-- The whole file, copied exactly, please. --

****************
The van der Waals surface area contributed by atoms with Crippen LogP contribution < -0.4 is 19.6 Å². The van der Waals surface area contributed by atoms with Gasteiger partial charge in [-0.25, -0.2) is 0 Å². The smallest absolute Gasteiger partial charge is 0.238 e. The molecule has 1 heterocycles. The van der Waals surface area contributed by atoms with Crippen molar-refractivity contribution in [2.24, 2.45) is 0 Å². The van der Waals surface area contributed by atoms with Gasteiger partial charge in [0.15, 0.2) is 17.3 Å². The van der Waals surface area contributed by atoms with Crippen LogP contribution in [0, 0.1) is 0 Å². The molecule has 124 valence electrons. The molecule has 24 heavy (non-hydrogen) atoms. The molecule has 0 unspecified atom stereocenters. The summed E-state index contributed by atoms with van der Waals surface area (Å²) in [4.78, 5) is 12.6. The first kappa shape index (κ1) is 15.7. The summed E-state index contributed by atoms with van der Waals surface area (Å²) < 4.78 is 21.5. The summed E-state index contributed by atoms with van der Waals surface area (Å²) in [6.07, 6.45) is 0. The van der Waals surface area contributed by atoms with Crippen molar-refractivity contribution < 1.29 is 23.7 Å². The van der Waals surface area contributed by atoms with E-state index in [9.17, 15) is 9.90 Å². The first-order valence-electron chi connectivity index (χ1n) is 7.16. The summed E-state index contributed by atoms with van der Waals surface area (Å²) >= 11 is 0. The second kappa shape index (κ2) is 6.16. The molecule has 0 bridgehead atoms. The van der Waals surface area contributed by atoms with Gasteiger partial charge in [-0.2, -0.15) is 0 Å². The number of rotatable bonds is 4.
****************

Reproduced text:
The van der Waals surface area contributed by atoms with Crippen LogP contribution < -0.4 is 19.6 Å². The van der Waals surface area contributed by atoms with Gasteiger partial charge in [-0.25, -0.2) is 0 Å². The smallest absolute Gasteiger partial charge is 0.238 e. The molecule has 1 heterocycles. The van der Waals surface area contributed by atoms with Crippen molar-refractivity contribution in [2.24, 2.45) is 0 Å². The van der Waals surface area contributed by atoms with Gasteiger partial charge in [0.15, 0.2) is 17.3 Å². The van der Waals surface area contributed by atoms with Crippen LogP contribution in [0, 0.1) is 0 Å². The molecule has 124 valence electrons. The molecule has 24 heavy (non-hydrogen) atoms. The molecule has 0 unspecified atom stereocenters. The summed E-state index contributed by atoms with van der Waals surface area (Å²) in [4.78, 5) is 12.6. The first kappa shape index (κ1) is 15.7. The summed E-state index contributed by atoms with van der Waals surface area (Å²) < 4.78 is 21.5. The summed E-state index contributed by atoms with van der Waals surface area (Å²) in [6.07, 6.45) is 0. The van der Waals surface area contributed by atoms with Crippen molar-refractivity contribution < 1.29 is 23.7 Å². The van der Waals surface area contributed by atoms with E-state index in [9.17, 15) is 9.90 Å². The first-order valence-electron chi connectivity index (χ1n) is 7.16. The summed E-state index contributed by atoms with van der Waals surface area (Å²) >= 11 is 0. The second kappa shape index (κ2) is 6.16. The molecule has 0 bridgehead atoms. The van der Waals surface area contributed by atoms with Gasteiger partial charge in [-0.2, -0.15) is 0 Å². The number of rotatable bonds is 4.